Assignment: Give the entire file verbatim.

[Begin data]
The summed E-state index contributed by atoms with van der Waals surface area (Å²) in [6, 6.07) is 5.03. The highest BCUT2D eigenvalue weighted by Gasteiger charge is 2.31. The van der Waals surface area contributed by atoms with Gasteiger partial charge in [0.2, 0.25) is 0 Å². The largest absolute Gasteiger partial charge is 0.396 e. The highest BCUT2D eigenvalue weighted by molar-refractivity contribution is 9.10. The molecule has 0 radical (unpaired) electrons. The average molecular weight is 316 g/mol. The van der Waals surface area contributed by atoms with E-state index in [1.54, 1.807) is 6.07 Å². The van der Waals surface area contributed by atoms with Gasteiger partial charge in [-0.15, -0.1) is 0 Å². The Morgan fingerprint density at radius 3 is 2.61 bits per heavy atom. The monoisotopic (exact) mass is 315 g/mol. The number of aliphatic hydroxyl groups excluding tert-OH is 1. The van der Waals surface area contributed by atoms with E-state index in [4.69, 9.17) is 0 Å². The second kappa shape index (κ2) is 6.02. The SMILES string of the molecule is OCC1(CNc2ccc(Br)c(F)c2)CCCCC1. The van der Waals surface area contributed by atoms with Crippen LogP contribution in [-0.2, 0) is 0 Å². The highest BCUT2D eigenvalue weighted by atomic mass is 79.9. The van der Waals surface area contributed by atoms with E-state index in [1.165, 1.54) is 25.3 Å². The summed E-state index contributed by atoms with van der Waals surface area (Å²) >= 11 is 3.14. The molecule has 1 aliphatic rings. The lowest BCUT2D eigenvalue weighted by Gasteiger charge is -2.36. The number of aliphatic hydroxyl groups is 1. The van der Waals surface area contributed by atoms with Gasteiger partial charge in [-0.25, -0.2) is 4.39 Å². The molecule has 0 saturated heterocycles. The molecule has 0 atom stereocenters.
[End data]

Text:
The summed E-state index contributed by atoms with van der Waals surface area (Å²) in [6, 6.07) is 5.03. The highest BCUT2D eigenvalue weighted by Gasteiger charge is 2.31. The van der Waals surface area contributed by atoms with Gasteiger partial charge in [0.2, 0.25) is 0 Å². The largest absolute Gasteiger partial charge is 0.396 e. The highest BCUT2D eigenvalue weighted by molar-refractivity contribution is 9.10. The molecule has 0 radical (unpaired) electrons. The average molecular weight is 316 g/mol. The van der Waals surface area contributed by atoms with E-state index in [1.54, 1.807) is 6.07 Å². The van der Waals surface area contributed by atoms with Gasteiger partial charge in [-0.15, -0.1) is 0 Å². The Morgan fingerprint density at radius 3 is 2.61 bits per heavy atom. The monoisotopic (exact) mass is 315 g/mol. The number of aliphatic hydroxyl groups excluding tert-OH is 1. The van der Waals surface area contributed by atoms with E-state index in [4.69, 9.17) is 0 Å². The second kappa shape index (κ2) is 6.02. The SMILES string of the molecule is OCC1(CNc2ccc(Br)c(F)c2)CCCCC1. The van der Waals surface area contributed by atoms with Crippen LogP contribution in [-0.2, 0) is 0 Å². The highest BCUT2D eigenvalue weighted by atomic mass is 79.9. The van der Waals surface area contributed by atoms with E-state index in [1.165, 1.54) is 25.3 Å². The summed E-state index contributed by atoms with van der Waals surface area (Å²) >= 11 is 3.14. The molecule has 1 aliphatic rings. The lowest BCUT2D eigenvalue weighted by Gasteiger charge is -2.36. The number of aliphatic hydroxyl groups is 1. The van der Waals surface area contributed by atoms with Gasteiger partial charge in [-0.25, -0.2) is 4.39 Å². The molecule has 0 saturated heterocycles. The molecule has 0 atom stereocenters.